Wednesday, March 17, 2010

You Can Go Your Own Way

I remember scoring a near-idiot level on spatial awareness on a high school intelligence test. As they suggest occurs with girls and math scores, I gave up on all things spatial after seeing my results.

I justified everything from how often I bang into things (desks, doorframes, other people while walking) to being horribly off when guessing how many dollars were in a jar of quarters (I said $15 when it was in fact $80. My boyfriend of the time’s mother was horrified and asked him later if I was “just not too smart”). If it involved spatial awareness of any kind, I allowed myself a pass.

This especially extends to driving directions. I am a Point A to Point B driver. Never along the route do I think things like, “Oh, if I turned left I’d be at XX in 3 blocks”. It’s problematic, but I’ve learned that I don’t get frustrated if I: a) am by myself, b) have a lot of gas, and c) I’m not running late. When I was driving a car full of semi-drunk non-Mpls residents to a house on New Year’s a few years ago and got lost in Midtown, I came pretty close to a panic attack. It’s not that being lost freaks me out, it’s that once I’m lost I am 100% incapable of finding my way back unless I turn around and start over. Try explaining that to a bunch of engineers who were born with more logic than they know what to do with.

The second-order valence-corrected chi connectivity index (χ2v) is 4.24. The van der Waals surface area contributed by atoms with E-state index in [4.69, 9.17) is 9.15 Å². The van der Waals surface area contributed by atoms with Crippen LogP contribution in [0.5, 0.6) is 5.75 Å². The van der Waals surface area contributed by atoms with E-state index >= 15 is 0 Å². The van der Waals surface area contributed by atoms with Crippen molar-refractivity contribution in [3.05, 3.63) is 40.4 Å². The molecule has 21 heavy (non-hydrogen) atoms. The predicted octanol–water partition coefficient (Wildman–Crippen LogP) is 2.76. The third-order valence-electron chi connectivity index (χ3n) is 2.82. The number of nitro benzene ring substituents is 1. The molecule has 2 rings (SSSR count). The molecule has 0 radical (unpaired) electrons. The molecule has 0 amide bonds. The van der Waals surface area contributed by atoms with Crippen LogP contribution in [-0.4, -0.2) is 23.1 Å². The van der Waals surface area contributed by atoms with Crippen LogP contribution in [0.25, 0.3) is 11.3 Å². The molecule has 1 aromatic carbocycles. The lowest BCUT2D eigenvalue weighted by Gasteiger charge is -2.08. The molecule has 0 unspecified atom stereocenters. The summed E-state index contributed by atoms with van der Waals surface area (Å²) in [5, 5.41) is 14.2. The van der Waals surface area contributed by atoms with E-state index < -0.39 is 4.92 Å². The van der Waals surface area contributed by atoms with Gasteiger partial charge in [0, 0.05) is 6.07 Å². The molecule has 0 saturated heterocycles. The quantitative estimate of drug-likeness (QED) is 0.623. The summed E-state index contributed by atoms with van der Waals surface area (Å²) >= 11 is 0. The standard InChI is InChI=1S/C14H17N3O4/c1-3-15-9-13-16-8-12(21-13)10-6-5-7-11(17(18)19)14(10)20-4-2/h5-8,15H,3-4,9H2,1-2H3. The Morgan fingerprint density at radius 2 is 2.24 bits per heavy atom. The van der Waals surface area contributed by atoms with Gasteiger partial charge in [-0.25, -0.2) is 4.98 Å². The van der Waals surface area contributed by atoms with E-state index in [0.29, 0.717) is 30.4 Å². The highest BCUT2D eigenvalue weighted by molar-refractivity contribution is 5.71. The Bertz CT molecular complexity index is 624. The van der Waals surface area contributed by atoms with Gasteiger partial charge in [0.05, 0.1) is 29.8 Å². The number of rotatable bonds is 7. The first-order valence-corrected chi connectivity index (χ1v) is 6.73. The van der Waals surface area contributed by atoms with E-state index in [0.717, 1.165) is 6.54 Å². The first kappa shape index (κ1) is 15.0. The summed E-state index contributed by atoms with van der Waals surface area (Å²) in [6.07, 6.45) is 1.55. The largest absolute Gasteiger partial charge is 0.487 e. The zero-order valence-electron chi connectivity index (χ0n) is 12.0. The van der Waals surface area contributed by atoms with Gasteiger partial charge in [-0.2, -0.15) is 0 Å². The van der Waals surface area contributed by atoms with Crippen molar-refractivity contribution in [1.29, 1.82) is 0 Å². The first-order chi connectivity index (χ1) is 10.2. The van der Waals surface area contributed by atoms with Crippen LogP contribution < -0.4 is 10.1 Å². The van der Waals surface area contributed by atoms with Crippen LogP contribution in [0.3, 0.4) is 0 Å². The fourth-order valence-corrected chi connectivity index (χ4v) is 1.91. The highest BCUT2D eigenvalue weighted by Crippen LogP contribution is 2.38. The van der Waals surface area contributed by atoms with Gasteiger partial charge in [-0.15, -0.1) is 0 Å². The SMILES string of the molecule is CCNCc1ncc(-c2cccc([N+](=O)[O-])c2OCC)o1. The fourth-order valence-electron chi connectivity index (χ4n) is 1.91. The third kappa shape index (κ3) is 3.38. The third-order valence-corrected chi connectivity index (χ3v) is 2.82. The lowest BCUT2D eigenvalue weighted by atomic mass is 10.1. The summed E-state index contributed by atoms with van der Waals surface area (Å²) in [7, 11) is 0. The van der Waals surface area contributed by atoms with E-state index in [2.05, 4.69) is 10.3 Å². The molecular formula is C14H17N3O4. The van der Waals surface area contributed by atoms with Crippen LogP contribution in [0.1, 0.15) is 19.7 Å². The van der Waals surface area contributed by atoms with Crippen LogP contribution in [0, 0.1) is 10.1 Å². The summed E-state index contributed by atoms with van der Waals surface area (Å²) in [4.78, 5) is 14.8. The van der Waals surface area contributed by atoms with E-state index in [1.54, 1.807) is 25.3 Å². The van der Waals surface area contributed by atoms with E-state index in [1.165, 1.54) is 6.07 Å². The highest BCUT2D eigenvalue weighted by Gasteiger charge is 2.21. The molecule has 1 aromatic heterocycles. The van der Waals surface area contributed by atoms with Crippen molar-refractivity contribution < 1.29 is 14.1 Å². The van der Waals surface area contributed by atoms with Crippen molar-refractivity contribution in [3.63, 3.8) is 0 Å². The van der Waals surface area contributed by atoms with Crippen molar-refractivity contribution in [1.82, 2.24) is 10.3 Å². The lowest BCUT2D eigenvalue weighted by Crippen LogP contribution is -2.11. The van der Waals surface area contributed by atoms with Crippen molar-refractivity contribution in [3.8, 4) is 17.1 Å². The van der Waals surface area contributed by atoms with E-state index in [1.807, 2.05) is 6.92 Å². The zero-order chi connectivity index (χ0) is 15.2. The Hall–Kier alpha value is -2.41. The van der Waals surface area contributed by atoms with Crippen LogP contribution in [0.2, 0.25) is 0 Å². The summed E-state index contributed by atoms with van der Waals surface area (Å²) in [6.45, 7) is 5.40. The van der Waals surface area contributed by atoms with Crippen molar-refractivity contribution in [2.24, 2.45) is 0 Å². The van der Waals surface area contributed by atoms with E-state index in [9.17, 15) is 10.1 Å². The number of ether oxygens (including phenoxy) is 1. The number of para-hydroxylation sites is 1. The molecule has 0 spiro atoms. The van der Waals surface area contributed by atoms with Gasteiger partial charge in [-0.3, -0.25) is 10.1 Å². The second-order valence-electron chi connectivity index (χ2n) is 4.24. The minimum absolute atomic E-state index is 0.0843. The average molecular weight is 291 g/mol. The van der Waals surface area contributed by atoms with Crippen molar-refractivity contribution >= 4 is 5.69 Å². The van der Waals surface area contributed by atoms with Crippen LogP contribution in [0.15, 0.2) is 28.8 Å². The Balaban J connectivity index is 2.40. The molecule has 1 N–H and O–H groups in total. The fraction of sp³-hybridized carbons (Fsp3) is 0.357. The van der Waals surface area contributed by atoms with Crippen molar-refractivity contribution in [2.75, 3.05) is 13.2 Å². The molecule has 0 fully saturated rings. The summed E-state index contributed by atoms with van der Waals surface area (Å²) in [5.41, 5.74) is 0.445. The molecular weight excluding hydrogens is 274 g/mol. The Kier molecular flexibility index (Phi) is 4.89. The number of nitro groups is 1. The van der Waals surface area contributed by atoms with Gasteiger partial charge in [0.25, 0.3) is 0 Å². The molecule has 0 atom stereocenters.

J once asked how it was possible that I was so flighty and directionally impaired, stating that I was one of the most observant people she knows. The key to this is that I’m only observant about things I care about. For the record, I care about things like my relationships, my next cup of coffee, and crappy celebrity gossip. This means that I’m likely to notice things like email tone, new caf├ęs popping up, and articles about Kate Winslet leaving her seemingly charming husband. I am not likely to notice where an exit is in comparison to another freeway. (This is why I have become a master at driving a full four-leaf clover every time I take 169 anywhere.)

The whole point of this? I got an iPhone a few days ago. Its fabulous mapping capability has ended the days of crossing my fingers and using oak trees and McDonalds’ as my reference points.

“Great!” a friend said when I told them how much I was using this feature.

Yes, I suppose it will be nice to get places on the first try. But secretly, at the back of my brain, I just keep thinking... If I’m not the girl who gets lost going everywhere, WHO AM I?

For now, I am comforted (?) that I have a giant purple bruise on my thigh from our immobile production table that I bump into every time I print anything. And with Easter around the corner, I’ll be forced to lose to my 7-year old cousin in the “Guess the Jelly Beans in the Jar” contest. So I guess I have that going for me, even though I’ll make it to our Easter celebration with nary a U-turn to be seen.